Walking into a new SAWBO year with optimism

by James Kamuye Kataru

At Kataru Concepts Africa, the passion to deliver to our communities is real. We are driven by the fear of failing to provide better practices to our farmers and we continue to invent ways to disseminate SAWBO content far and wide. The adoption of extension service provision during “farmer visits” is becoming popular in our network as volunteers share educational animation knowledge with farmers who put what they learn into practice.

In Bungoma County, Rose Sumaili Opala, who is our lead volunteer for a team of 50 active farmers using SAWBO content and the deputy team leader of the national network, has taken farmer visits to the next level with a zeal that can be emulated by all. During these visits, farmers exchange ideas they watched in the SAWBO animations and correct each other where they might have gone wrong.

Left: A team of farmers in Togareni, Bungoma County. Right: Farmers Ruth and Pauline, two graduates and members of our network, who are actively engaged in farming pose for a group photo with our team. Photo credits: Gerald Akolo

When I visited these farmers recently with my team, we were taken through farms dotted with beautiful raised beds filled with indigenous vegetables including sweet potatoes, yams, cassava, banana and plantains, groundnuts, and spices. At each stop, excited farmers took their time to explain how they had watched SAWBO animations on their phones and decided to implement what they had learned with great results.

The most popular animations farmers had watched include;

  1. Sweet Potato Roots for Timely Planting Material: How to Prepare and Plant a Root Bed and Crop Using Roots Stored through Triple S Method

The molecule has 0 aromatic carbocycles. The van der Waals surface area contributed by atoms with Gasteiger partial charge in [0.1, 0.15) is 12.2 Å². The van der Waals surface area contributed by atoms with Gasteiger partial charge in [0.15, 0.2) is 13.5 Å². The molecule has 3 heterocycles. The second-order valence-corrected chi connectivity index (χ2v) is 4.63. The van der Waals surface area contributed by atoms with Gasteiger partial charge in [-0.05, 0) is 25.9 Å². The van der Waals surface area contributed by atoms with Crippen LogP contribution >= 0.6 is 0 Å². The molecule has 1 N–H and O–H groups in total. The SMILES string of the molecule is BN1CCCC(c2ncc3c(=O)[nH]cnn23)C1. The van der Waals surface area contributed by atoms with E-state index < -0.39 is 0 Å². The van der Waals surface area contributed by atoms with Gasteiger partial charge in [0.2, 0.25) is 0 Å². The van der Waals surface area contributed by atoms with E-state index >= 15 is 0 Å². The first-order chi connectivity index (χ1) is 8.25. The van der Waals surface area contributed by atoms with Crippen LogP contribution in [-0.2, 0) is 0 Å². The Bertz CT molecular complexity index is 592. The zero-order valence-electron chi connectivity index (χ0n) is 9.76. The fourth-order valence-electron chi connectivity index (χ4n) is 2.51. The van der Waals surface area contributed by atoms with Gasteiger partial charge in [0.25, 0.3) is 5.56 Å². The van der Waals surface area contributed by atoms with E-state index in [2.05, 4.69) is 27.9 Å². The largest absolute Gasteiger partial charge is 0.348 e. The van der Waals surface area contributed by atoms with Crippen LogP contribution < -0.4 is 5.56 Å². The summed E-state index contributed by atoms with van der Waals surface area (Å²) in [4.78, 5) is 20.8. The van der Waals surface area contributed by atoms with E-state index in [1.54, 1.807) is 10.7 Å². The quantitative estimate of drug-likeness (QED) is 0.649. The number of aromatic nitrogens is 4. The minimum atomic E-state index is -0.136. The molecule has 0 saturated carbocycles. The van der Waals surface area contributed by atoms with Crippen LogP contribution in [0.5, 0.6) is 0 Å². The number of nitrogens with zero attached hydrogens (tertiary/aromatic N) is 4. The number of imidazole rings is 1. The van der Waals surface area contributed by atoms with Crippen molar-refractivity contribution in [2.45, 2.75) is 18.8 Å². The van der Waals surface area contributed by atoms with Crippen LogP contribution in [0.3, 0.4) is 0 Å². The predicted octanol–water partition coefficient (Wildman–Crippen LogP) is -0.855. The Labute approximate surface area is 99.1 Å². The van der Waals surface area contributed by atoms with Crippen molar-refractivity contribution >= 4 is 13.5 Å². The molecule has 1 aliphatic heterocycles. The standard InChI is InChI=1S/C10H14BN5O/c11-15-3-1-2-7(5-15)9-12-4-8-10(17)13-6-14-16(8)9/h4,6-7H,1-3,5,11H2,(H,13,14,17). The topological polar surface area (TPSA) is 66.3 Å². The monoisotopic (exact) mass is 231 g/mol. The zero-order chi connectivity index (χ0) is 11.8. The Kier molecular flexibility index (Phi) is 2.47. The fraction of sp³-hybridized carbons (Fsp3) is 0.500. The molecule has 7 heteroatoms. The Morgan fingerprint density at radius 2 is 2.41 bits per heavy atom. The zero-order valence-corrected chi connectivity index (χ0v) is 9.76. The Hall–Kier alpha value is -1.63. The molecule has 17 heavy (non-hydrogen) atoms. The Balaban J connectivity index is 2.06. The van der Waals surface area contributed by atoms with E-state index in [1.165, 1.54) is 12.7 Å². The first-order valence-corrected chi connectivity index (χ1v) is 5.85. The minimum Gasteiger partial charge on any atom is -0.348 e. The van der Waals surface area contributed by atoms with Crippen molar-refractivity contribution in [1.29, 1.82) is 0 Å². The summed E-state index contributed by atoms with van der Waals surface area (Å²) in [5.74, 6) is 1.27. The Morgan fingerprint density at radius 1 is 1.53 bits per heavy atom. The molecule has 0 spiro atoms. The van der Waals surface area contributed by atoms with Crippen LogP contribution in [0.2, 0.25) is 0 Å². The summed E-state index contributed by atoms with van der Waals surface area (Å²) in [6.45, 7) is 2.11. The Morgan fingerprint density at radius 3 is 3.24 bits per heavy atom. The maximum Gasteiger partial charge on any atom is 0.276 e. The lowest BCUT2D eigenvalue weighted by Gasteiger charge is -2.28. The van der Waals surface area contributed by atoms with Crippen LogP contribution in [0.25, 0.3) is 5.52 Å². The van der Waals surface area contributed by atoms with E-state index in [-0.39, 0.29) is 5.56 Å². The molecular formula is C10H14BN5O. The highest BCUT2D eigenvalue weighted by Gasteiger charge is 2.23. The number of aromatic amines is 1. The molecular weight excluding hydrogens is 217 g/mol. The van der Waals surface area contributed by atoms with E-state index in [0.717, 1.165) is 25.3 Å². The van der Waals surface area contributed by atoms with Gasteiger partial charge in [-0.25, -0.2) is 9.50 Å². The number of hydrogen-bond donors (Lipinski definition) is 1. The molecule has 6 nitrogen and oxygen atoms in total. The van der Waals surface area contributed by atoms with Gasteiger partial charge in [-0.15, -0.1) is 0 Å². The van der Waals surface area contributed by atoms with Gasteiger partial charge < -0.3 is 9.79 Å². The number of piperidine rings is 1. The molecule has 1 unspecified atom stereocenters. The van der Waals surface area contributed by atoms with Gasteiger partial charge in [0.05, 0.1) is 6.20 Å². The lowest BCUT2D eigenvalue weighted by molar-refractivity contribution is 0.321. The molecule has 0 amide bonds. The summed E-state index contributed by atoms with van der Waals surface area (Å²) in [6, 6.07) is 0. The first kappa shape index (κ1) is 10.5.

2. Survival Gardening: Raised Planting Beds (in Swahili)
  3. Improved Bean Production

After noticing one farmer had a large banana plantation that bananas were ripening without him noticing, I demonstrated the animation video  “Preparing Banana and Plantain Suckers for Planting to Reduce Pests and Increase Yield and Stem Trapping to Control Weevils”  to the farmers and advised them to practice the technique on their farms.

Left: Rosemary and Rofina, a tailor and famer from our network, showing the team a vegetable garden prepared after watching the SAWBO animation on raised beds. Right: Team Leader James Kataru demonstrates to farmers how to trap weevils that destroy bananas and plantain. Photo credits: Gerald Akolo

On this extension visit, my team emphasized to farmers the need to keep accessing, watching, downloading, sharing, and discussing more educational animations during  group meetings, visits with friends, and even when walking to the market or going to the stream to fetch water. The idea is to have farmers discuss SAWBO animations everywhere safely possible.

In the new year, the network will put more emphasis on such visits because they are a true reflection of content intake in communities. It feels good to listen to farmers narrate how they watched animations and what they learned, then see how they implemented it.

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